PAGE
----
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Returning to Old School with Defining Games: Shoot em Ups Genre

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September 18, 2014 | Written By: Alex Schwartz


Tags: shoot em up, galaxian, space invaders, defender, tempest, atari, konami, old school, old school gaming, nostalgia gaming, ozma wars, scramble, gradius, bullet-hell, fps,

Defining Games Series: Shoot em Ups

For as long as video games have existed, there have been various forms of weaponry that shoots flaming projectiles at enemies wanting to steal your homeland! One of the more popular genres in the realm of arcades are “Shoot em Ups”, the cousin of the “Beat em Ups” genre we did last. These hit the arcades mostly due to their setup, hard combat with temporary powerups that lend itself well to cranking out quarters for more playtime. While similar to the pervious series, they have lent themselves to a different direction and have even evolved in a vibrantly difference sense and is our focus of this month’s Defining Games Series.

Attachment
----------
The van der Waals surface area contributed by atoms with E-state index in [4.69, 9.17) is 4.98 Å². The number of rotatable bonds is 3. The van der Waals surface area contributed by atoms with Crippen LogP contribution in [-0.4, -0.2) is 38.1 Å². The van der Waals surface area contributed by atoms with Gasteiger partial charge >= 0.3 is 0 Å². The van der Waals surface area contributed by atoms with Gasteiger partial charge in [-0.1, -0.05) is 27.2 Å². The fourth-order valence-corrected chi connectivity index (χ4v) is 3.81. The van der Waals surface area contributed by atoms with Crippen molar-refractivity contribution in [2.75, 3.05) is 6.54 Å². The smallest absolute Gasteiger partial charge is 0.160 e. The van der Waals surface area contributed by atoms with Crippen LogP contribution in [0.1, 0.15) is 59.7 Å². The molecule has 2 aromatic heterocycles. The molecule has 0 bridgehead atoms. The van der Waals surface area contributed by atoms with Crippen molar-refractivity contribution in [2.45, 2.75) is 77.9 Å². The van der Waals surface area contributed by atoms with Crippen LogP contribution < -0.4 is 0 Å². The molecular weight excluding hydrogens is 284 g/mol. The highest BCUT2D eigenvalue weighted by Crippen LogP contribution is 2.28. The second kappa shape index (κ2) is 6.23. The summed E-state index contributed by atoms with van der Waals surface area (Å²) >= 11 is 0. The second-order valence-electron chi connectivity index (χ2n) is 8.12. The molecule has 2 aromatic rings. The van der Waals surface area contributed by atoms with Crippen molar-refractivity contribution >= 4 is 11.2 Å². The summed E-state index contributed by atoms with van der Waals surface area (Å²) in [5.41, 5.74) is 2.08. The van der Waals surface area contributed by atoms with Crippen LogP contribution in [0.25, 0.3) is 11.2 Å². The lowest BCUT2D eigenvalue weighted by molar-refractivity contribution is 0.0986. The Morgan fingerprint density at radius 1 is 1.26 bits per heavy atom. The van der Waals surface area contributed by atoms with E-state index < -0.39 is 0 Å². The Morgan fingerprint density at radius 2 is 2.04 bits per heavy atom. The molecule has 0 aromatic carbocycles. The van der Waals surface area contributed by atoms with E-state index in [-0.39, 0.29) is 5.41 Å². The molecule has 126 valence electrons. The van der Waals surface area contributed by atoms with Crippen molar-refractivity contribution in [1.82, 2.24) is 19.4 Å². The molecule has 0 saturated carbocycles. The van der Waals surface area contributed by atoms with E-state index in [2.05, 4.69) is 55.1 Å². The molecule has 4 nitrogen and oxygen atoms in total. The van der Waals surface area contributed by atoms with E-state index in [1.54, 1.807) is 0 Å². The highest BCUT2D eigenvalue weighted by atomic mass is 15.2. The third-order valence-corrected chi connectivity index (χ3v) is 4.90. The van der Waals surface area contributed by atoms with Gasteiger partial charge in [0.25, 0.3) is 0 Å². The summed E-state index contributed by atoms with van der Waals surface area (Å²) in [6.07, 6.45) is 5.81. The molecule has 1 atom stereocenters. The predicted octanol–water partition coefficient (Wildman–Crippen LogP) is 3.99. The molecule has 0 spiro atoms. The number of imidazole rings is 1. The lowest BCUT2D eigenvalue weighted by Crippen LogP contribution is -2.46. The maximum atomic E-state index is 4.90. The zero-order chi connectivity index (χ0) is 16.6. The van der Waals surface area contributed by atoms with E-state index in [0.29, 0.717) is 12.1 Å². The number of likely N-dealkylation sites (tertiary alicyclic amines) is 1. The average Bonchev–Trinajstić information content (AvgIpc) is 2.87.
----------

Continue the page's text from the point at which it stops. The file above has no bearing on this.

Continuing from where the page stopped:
What’s in a Genre?

Shoot Em Ups (SU) are similar to the Hack and Slash/Beat em Up genre with the distinct difference of utilizing projectile weapons as the main source of combat as opposed to melee techniques. While melee can still be a part of it, the main focus in on ranged combat. The original games utilized 2D side-scrolling adventures with unlimited ammunition and temporary powerups that would introduce variance to the weapons (i.e. switching from a standard machine gun to a shotgun) and could range from stronger damage, longer range, or wider spread. One of the most notable elements of the SU genre is it is considered one of the least restrictive genres in terms of what defines the shooter, ranging from on-foot person shooting a standard projectile weapon such as a gun to spacecraft or vehicle-based weaponry. However, progression is simple and similar in both senses: progress from point A to point B without dying too many times.